Desert Eco Tours provides a limited number of customized Eco Desert exploring tours in Iran. Desert Eco Tours is managed by a small and select group of renowned specialist tour guides whose knowledge and experience remains unequaled in this field. Their life-long devotion to deserts and desert exploration unites them in a unique bond of friendship that has spanned decades. Tour duration’s range from one day to three weeks, based on the request, your point of focus and seasonal conditions.
Lut is a large salt desert in southeastern Iran.Iran is climatically part of the Afro-Asian belt of deserts that stretch from the Cape Verde islands off West Africa all the way to Mongolia near Beijing, China. The patchy, elongated, light-colored feature in the foreground (parallel to the mountain range) is the northernmost of the Dasht dry lakes that stretch southward 300 kilometers (186 miles). In near-tropical deserts, elevated areas capture most precipitation. As a result, the Dasht-e Lut is generally considered to be an abiotic zone.
Also known as Kavir-e Namak or Great Salt Desert is a large desert lying in the middle of the Iranian Plateau. It is about 800 km long and 320 km wide. The area of this desert stretches from the Alborz mountain range in the north-west to the Dasht-e Lut (Emptyness Desert) in the south-east and is partitioned between the Iranian provinces of Khorasan, Semnan, Tehran, Isfahan and Yazd. It is named after the salt marshes (kavirs) located there.
Climate & Structure:
The Dasht-e Kavir’s climate is almost rainless and the area is very arid. Temperatures can reach 50 C in summer, and the average temperature in January is 22 C. day and night temperatures during a year can differ up to 70 C. Rain usually falls in winter.
The desert soil is covered with sand and pebbles; there are marshes, lakes and wadis. The hot temperatures cause extreme vaporization, which leaves the marshes and mud grounds with large crusts of salt. Heavy storms frequently occur and they can cause sand hills reaching up to 40 m in altitude. Some parts of Dasht- e Kavir have a more steppe-like appearance.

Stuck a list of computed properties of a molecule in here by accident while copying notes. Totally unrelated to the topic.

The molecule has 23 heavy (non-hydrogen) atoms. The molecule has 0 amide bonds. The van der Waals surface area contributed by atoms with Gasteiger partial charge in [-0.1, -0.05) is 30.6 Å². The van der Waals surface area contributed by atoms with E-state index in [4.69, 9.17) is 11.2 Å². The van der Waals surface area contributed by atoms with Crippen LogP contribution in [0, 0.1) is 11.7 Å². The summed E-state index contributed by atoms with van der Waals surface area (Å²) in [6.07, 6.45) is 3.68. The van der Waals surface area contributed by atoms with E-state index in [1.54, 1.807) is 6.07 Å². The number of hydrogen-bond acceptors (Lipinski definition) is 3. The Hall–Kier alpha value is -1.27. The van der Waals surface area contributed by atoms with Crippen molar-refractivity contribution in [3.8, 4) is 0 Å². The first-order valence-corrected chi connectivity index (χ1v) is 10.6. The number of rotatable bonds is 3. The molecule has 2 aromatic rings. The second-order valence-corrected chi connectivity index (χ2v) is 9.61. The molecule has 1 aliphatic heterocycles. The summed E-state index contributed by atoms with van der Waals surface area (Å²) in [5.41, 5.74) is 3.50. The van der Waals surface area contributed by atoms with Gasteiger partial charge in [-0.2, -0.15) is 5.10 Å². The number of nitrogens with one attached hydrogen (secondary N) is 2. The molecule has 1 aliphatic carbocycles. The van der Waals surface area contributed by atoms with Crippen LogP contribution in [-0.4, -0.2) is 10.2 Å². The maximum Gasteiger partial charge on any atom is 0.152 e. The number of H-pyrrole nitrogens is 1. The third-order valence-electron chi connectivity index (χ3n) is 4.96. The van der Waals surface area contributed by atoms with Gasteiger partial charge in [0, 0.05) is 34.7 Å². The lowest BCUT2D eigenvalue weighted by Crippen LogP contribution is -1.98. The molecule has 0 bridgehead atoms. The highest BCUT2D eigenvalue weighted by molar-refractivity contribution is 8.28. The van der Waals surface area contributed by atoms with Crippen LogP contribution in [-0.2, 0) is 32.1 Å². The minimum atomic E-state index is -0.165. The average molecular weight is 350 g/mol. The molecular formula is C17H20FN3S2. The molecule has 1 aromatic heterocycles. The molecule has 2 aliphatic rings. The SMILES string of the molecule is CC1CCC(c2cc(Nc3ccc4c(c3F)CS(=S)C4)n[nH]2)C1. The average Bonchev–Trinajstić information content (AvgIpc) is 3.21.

Vegetation in the Dasht-e Kavir is adapted to the hot and arid climate as well as to the saline soil in which it is rooted. Common plant species like shrubs and grasses can only be found in some valleys and on mountain tops. The most widespread plant is mugwort. The Persian ground jay is a bird species living in some parts of the desert plateaus, along with Houbara bustards, larks and sandgrouses. Persian gazelles live in parts of steppe and desert areas of the central plateau. Wild sheep, goats and leopards are common in mountainous areas. Night life brings on wild cats, wolves, foxes, and other carnivores. In some parts of the desert, the Persian wild ass and sometimes even the Asiatic Cheetah can be seen. Lizards and snakes live in different places in the central plateau.
The extreme heat and many storms in Dasht-e Kavir cause extensive erosion, which makes it almost impossible to cultivate the lands. The desert is almost uninhabited and knows little exploitation. Camel and sheep breeding and agriculture are the sources of living to the few people living on its soil. Human settling is restricted to some oases, where wind-blocking housing constructions are raised to deal with the harsh weather conditions. For their hard-needed water supply the desert people thousands of years ago created a complicated water well system known as “Qanats.” These are still in use, and modern globally-used water-revenue systems are based on their techniques.
Central in the desert lays the Kavir Buzurg (Great Kavir), which are about 320 km long and 160 km wide. In the west, a salt lake called Darya-ye Namak (1800 km) can be found. It contains some large salt plates in a mosaic-like shape. It is part of a 4,000 km protected ecological zone, the Kavir National Park. One of the most desolate places of Dasht-e Kavir is the Rig-e Jenn.
The Rig-e Jenn is a vast area of sand dunes in the middle of Dasht-e Kavir, Iran’s central desert in the border region of the Semnan and Isfahan provinces. It was not travelled by the old caravan travelers, who believed it is a place where evil spirits live. Even today some in the neighboring towns and villages believe this. Sven Hedin, the famous desert explorer avoided this area in his 1900s explorations to Iranian deserts. Alfons Gabriel crossed the southern ‘tail’ of it on his way from Ashin to Aroosan in the 1930s.